Better a Bible in the post than being post-Bible

The local patriarchy of the Free Church this week played a blinder: they allowed a woman to share a platform with actual men. She was asked for, and allowed to express what can only be described as opinions.

Of course, it was a safe enough move – they probably know that they have brainwashed her so thoroughly that whatever she says is really just furthering their agenda.

But what is their agenda? Well, that depends on who you speak to.

The people of superior intellect, the ones who really know where it’s at, they say it’s about hanging onto power. That’s why these men want Lewis to be a six-day island, why they want folk going to church and reading their Bibles. It’s about maintaining status and holding sway.

My dizzy wee brain has been working on this problem for a while now, but I can’t for the life of me figure out the nature of their power.

Some of them have a strong handshake. And there are others who can lift a pretty flat rendition of the psalms out of the doldrums. Is that the power?

Or maybe they mean something a bit more, well, mysterious.

On communion Sunday, I’ve seen a few elders do a deft, wee trick in which they simultaneously shake your hand and take your token. That?

Or, perhaps it’s the power to drive cailleachs in minibuses to church. Or the power to visit the housebound. Perhaps it is, when all is said and done, the power to be a stoical presence for you in the worst moments of your life.

I have not forgotten the elder, despite all the hard times I give him, who came to me after my husband’s funeral service, and put a comforting arm around my shoulders. Or the minister, up off his sickbed, to visit and pray with me on my first morning as a widow.

Nor do I forget the moments of real empathy I have experienced from men who had plenty other things on their mind, but still saw how fresh grief for others might reopen old wounds for me.

They are counsellors, encouragers, friends. I see them as what they are – men who love Christ and try to serve Him in an increasingly hostile world. Many of them are husbands, fathers, grandfathers. Some are retired, the rest are in a wide variety of jobs.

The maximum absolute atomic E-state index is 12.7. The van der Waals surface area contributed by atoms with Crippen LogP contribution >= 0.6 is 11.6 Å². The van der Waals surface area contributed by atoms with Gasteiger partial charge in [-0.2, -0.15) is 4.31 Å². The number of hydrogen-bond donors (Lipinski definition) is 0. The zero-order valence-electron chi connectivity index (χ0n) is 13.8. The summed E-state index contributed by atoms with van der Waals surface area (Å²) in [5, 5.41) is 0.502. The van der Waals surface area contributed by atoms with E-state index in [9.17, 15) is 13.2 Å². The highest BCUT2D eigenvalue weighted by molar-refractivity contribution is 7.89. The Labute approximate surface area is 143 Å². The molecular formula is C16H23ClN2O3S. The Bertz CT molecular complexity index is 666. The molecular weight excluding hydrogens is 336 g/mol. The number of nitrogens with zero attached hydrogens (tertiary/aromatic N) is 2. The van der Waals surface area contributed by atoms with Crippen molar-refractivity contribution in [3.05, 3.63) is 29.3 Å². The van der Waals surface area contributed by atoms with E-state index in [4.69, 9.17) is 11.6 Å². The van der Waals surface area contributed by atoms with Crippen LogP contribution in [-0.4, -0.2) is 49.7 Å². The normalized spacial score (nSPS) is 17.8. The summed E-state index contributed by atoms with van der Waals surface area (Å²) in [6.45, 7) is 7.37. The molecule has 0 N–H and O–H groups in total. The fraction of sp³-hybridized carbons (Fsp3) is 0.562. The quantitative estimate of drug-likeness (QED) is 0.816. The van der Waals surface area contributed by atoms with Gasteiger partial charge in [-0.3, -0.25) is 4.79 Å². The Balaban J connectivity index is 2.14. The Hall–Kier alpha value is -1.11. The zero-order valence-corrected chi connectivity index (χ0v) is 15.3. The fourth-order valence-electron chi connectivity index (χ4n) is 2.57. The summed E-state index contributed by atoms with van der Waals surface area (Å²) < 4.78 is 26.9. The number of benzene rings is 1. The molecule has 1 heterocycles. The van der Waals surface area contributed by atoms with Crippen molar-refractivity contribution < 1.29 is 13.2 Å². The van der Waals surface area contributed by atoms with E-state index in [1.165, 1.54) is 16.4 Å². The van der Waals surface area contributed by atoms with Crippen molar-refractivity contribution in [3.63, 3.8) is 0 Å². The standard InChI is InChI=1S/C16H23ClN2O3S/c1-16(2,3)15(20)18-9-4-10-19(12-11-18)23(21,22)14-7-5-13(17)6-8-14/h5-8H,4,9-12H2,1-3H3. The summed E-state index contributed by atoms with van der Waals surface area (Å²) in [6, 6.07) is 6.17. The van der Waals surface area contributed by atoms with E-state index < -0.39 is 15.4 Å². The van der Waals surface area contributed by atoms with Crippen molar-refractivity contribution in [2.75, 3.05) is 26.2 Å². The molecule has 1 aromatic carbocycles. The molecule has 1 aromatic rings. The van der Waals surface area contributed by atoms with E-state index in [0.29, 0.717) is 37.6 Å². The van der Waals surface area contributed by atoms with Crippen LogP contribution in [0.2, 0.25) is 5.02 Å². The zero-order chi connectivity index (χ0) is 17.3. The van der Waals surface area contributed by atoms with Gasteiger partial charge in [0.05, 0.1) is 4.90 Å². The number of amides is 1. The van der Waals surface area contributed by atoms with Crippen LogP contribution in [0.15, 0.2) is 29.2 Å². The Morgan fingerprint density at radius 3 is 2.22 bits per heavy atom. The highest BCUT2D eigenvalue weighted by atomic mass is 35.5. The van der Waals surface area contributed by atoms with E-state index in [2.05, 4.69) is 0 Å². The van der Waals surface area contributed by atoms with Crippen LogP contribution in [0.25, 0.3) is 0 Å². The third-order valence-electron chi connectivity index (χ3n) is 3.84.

Among them are people who can’t hold a tune, who are handless in the kitchen, who can’t match a tie to a shirt, who are hopeless at small talk, whose jokes are a bit corny, who are simply not for turning.

These men are human. Real. But they are making an utter hash of being an exploitative patriarchy.

Not one of them has ever whacked me over the head with the Shorter Catechism (or the Larger, which has more impact). They do hover protectively about the pulpit steps as I pass, but I don’t think they actually expect me to try storming it.

Or maybe it’s all a clever ruse so I won’t spot their real agenda.

The Presbytery event they permitted me to attend marked 500 years since the start of the Protestant Reformation. This was, amongst other things, a reaffirmation of the complete sufficiency and authority of the Bible.

In other words, if you are trying to figure something out and popular opinion says one thing, while the Bible says quite another, scripture gets the final say. It’s well worth being clear on that point – scripture, not ‘the church’, and certainly not individual men within it.

Recently, a shopkeeper in Stornoway was sent a Bible by the Lord’s Day Observance Society/Day One, accompanied by a supporting letter. She, it would seem from all the media coverage, felt threatened and harassed by this, which I would assume was not at all their intention in contacting her. Their motivation I think I can guess at. They were trying to remind the lady that, whatever she thinks is right and acceptable, the Bible says otherwise.

This, to the unbeliever feels like an imposition, like the dark-suited men of the church trying to assert some authority. They are – but not their own. It is not about control; it’s about love.

I know already what the response to this would be: ‘I don’t believe what you believe. Live your life the way you want and leave me to do likewise’.

However, the plain truth of the matter is that, regardless of whether you believe or not, God’s supreme authority as revealed to us in scripture is that: supreme. For a Christian to accede to the ‘leave me alone’ request would be a denial of one of the central tenets of their faith. When you have been plucked out of dangerous waters yourself, you do not sail blithely away, leaving others to drown.

Remembering the birth of reformed doctrine is not just an idle look into history for Christians. The man credited with sparking the birth of Protestantism – Martin Luther – is an example of that. He also felt the weight of unwarranted authority pressing down on him and, like many non-Christians, regarded God as a distant figure, threatening damnation for every misdemeanour.

And then Luther’s eyes were opened, and the chains which bound his heart fell away. He risked his life to bring that same freedom to others – all because he opened scripture and really read it.

Receiving a Bible should not offend you: it means that someone cares for you very much, and wants you to have all the chances they’ve had.

 

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